Glam and garage collide on Ty Segall's Manipulator
Fuck yes. Thank you Ty Segall. Thank you for an album that drops enough glam garage rock you’ll think Marc Bolan has risen again. There’s fat fuzz, squalling guitar solos, funky beats, and percussion break downs. But it’s the modern sensibilities, the roughness and the untamed punk in him that sees Segall drag the kitsch into the 21st century by its glittery collar.
Segall smashed out four albums in 14 months through 2011 and into 2013 (Goodbye Bread, Twins, Slaughterhouse, and Sleeper), each building on the last in terms of production. He spent 14 months working on Manipulator alone, and the bombast the album wears like a feather boa proves it was time well spent. There’s string section flourishes that would never have fit let alone happened on anything he’s released prior.
Across the 17 songs, all four of those previous albums bubble to the surface, whether it’s the acoustic bashing of Sleeper or the wig-out solos of Slaughterhouse. It’s kind of like Segall’s magnum opus to date (he has 68 individual releases according to his Wikipedia page, so there’s bound to be another magnum opus crop up soon enough, I’m sure).
“Feel” is his lead single, and for obvious reasons. It’s a groovy, rollicking rock song, replete with thick guitar, those aforementioned solos and percussion breakdowns, and falsetto that a castrati would nod in approval of. It’s easy to fall into the head banging with the recording, but this video of Segall playing it on Conan doesn’t hurt. Then there’s the dopey/fun “Tall Man Skinny Lady”, which Segall pronounces “La-ee-dyuh”. But it’s not some Vedder impersonation; it’s the pinched, self-conscious and kind of androgynous delivery of a glam rock front man à la Bolan or even David Johansen. It’s just great.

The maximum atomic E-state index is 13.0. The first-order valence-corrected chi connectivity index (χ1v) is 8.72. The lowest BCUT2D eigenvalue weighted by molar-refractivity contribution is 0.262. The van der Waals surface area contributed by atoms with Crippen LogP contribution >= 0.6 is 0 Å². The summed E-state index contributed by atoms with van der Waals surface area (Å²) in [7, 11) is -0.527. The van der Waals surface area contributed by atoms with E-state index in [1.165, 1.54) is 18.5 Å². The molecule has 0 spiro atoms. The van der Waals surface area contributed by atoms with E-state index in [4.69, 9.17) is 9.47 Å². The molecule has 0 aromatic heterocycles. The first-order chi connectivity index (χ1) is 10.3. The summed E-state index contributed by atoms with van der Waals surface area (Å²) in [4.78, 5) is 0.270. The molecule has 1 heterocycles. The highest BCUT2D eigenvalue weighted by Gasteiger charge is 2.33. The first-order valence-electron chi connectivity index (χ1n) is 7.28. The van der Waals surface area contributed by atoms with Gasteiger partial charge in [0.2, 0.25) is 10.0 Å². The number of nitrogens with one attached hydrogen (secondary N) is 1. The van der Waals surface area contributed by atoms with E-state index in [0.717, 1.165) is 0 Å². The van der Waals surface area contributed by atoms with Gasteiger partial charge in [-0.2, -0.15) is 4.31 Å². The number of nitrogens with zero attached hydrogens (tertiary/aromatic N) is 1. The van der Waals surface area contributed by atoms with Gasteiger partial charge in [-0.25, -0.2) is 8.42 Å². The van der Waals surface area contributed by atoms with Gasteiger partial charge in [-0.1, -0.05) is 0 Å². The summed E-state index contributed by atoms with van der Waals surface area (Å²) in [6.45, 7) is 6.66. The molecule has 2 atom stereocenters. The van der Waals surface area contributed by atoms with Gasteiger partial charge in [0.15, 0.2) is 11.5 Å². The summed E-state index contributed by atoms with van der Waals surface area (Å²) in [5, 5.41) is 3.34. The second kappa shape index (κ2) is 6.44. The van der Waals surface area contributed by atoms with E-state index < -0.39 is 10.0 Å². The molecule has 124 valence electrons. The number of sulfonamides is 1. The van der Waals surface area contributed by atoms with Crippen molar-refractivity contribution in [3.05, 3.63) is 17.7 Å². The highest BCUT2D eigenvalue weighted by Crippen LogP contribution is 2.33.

More than anything, though, this record is fun. The last song is “Stick Around”, in which Segall sings “Even though / we’ve got to go / you know we wanna / stick around”, before a dual violin and electric guitar riff weedle away together. It’s obvious he had a ball making it, splashing money around to really bring some dreams to life, (let’s just say the 8-track days are gone) and that fun exudes through the speakers in waterfalls.
What makes Segall and Manipulator so great is the drawing of the music through history. Garage rock has been around basically in the form it’s in now since the 60s, but what makes it stick around is its malleability. As Segall has shown with his band Fuzz, it lends itself to metal and hard rock, and as he demonstrates here, it’s a sultry bedfellow of glam and psychedelic rock. It’s this bending and morphing of the raw guitar/bass/drums that gives Segall’s music it’s edge over the quintillion other literal garage bands. And he does it amazingly well on Manipulator.
The album’s title could be him, pulling and enticing the music through the various genres it ticks off along it’s forward march through the 60s, 70s and on into the 00s. He’s the silver-lipped piper of guitar music, and he’s made a killer record to boot. So here’s to another 14 months before he releases his next magnum opus. Take some time to breathe, Ty.